Supreme Court decision on AZ ballot-harvesting law expected soon: Reports

Arizona is one of several Republican-led states facing backlash over efforts to enforce election integrity laws.

Most recently, a case challenging the constitutionality of that state’s ban on so-called ballot harvesting has reached the Supreme Court, which is expected to issue its decision this week.

State laws face scrutiny

According to reports, the court might also rule on another Arizona law mandating that ballots cast in the wrong district be dismissed.

As for the ballot harvesting ban, that law has been in effect since 2016 and prevented several groups from staging door-to-door campaigns in which participants asked residents if they returned their early ballots and offering to do so on their behalf if not.

Under the existing law, only relatives, individuals living in the same household, or caregivers can return another person’s ballot.

A trial judge upheld the law but it was struck down by the Ninth Circuit Court of Appeals, which described it as an attempt to suppress the vote of minorities.

Ahead of a Supreme Court decision, advocates like Election Integrity Project California President Linda Paine have stressed the perceived importance of a ruling that upholds the Arizona law.

“To protect citizens from unscrupulous entities”

“It is our hope the Court will do the right thing and rule that all states, including Arizona, have the right to enact sensible measures to ensure the integrity of the electoral system,” Paine said in March. “The inherent risks associated with widespread use of vote-by-mail ballots demand common sense protections.  States have a constitutional responsibility to ensure every lawfully cast ballot is processed in a fair, honest and transparent manner in order to protect citizens from unscrupulous entities who seek to adversely affect elections.”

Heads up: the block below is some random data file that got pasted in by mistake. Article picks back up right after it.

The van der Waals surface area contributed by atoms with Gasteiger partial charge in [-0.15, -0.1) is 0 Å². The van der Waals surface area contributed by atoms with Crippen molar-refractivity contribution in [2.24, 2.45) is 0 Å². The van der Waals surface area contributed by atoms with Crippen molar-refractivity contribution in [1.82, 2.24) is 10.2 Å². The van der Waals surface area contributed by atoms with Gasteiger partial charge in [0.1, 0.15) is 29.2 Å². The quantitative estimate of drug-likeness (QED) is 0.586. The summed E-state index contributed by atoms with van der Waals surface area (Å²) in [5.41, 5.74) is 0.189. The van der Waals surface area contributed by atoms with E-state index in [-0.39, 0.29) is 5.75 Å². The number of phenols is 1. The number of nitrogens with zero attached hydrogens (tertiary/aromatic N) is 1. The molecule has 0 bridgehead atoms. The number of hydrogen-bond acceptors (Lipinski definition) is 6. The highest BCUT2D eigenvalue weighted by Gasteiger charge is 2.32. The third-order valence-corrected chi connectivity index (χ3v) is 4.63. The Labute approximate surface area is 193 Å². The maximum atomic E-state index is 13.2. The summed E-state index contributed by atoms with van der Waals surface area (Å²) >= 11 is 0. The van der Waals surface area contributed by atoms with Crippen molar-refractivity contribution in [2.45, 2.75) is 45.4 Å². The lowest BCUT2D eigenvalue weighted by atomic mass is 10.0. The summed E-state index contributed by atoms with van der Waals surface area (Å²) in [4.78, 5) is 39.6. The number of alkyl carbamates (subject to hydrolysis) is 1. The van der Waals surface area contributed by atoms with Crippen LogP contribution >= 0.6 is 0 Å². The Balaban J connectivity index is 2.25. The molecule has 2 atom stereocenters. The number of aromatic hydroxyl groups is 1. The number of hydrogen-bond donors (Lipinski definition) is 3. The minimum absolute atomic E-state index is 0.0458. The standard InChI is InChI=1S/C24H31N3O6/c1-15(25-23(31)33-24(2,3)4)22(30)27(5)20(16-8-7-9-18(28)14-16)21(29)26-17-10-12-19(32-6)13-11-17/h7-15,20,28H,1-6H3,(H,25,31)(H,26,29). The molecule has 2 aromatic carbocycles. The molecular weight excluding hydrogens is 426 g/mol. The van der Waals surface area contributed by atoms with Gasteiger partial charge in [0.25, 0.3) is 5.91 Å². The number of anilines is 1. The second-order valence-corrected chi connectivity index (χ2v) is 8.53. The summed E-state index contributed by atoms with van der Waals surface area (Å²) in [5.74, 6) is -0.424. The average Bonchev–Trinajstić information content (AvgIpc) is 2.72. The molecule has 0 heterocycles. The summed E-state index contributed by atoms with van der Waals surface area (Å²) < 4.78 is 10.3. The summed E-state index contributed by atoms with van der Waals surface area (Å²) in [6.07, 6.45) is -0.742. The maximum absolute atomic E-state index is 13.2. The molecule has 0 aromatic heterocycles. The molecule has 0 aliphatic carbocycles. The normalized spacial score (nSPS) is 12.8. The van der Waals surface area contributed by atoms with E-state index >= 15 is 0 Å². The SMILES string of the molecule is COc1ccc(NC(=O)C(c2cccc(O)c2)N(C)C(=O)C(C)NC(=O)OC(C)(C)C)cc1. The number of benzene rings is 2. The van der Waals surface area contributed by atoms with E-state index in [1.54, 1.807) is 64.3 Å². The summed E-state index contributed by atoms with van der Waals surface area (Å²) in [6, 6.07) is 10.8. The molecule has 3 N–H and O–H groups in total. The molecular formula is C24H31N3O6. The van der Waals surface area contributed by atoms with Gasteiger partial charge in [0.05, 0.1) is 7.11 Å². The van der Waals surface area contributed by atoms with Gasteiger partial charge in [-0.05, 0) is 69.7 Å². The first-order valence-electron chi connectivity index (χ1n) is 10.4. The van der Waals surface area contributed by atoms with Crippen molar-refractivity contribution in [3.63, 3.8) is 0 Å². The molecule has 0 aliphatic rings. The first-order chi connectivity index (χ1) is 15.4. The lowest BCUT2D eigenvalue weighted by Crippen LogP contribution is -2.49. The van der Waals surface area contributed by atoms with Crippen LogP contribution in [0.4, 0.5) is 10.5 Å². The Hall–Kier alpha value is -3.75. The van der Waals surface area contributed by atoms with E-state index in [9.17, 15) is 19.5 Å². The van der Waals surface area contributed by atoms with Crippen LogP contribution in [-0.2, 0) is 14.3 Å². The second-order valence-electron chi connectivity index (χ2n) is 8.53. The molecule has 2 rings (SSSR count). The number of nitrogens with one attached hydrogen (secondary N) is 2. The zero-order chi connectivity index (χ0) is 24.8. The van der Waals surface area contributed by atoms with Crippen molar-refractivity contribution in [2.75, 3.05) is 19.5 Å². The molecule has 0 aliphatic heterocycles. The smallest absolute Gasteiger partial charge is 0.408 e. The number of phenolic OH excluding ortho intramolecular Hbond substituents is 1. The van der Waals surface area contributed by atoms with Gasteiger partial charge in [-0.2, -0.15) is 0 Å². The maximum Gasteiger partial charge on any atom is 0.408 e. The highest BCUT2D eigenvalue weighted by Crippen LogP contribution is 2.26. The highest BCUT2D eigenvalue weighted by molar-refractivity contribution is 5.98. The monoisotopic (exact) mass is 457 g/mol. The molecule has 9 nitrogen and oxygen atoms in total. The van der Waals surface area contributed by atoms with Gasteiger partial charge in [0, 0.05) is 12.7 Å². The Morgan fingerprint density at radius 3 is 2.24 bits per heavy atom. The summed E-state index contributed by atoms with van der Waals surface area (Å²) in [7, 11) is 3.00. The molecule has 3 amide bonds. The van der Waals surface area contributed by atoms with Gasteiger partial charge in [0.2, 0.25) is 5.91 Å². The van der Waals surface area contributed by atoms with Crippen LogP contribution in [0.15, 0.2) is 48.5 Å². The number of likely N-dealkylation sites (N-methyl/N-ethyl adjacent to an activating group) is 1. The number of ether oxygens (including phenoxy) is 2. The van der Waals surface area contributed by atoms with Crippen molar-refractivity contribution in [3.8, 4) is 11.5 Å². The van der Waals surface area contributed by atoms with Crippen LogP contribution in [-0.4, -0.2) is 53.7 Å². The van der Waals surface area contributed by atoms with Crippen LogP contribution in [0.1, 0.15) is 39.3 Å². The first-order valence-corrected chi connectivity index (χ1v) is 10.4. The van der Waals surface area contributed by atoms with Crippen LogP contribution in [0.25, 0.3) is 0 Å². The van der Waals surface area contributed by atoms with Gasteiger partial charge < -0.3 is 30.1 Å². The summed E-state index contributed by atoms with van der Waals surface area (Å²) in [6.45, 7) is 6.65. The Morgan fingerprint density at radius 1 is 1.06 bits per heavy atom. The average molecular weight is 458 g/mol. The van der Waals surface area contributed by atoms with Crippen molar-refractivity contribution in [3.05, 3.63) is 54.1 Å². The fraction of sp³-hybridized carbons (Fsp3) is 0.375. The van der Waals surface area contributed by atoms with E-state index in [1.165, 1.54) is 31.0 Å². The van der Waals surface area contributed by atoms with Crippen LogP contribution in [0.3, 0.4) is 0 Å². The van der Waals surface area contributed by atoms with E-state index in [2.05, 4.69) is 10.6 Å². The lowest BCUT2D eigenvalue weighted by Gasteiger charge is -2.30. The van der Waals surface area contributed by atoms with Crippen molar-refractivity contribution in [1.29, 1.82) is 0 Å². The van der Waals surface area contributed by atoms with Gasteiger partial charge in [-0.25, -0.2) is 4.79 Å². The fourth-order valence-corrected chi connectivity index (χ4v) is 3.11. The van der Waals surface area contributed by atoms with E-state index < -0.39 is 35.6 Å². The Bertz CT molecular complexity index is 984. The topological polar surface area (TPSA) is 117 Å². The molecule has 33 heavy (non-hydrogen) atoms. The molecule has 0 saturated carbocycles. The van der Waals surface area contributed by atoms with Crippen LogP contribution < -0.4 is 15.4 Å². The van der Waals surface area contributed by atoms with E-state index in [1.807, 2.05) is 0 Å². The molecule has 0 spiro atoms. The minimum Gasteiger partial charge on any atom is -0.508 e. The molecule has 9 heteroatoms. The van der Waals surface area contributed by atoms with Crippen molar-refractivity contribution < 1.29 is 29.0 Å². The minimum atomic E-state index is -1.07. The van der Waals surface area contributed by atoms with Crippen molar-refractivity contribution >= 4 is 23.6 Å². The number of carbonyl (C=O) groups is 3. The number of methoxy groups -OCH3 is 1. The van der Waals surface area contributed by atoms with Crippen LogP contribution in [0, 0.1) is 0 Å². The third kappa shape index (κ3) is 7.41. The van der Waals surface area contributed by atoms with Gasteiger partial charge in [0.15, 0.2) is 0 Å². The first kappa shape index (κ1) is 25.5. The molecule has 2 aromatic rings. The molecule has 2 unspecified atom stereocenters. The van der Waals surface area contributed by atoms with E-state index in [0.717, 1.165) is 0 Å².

While proponents of the law did not provide actual evidence of fraud perpetrated through ballot harvesting, they argued that it should be prohibited because a large number of voters feared that fraud was likely.

Of course, the state has largely moved beyond that law after enacting additional measures following November’s election.

Polling shows a large number of voters are skeptical about the integrity of elections, which has sparked the pursuit of related legislation in states across the U.S. in recent months.

While voting laws must tread a fine line between providing protection against possible fraud and ensuring access to the polls for all eligible voters, millions of voters clearly believe additional safeguards are warranted.

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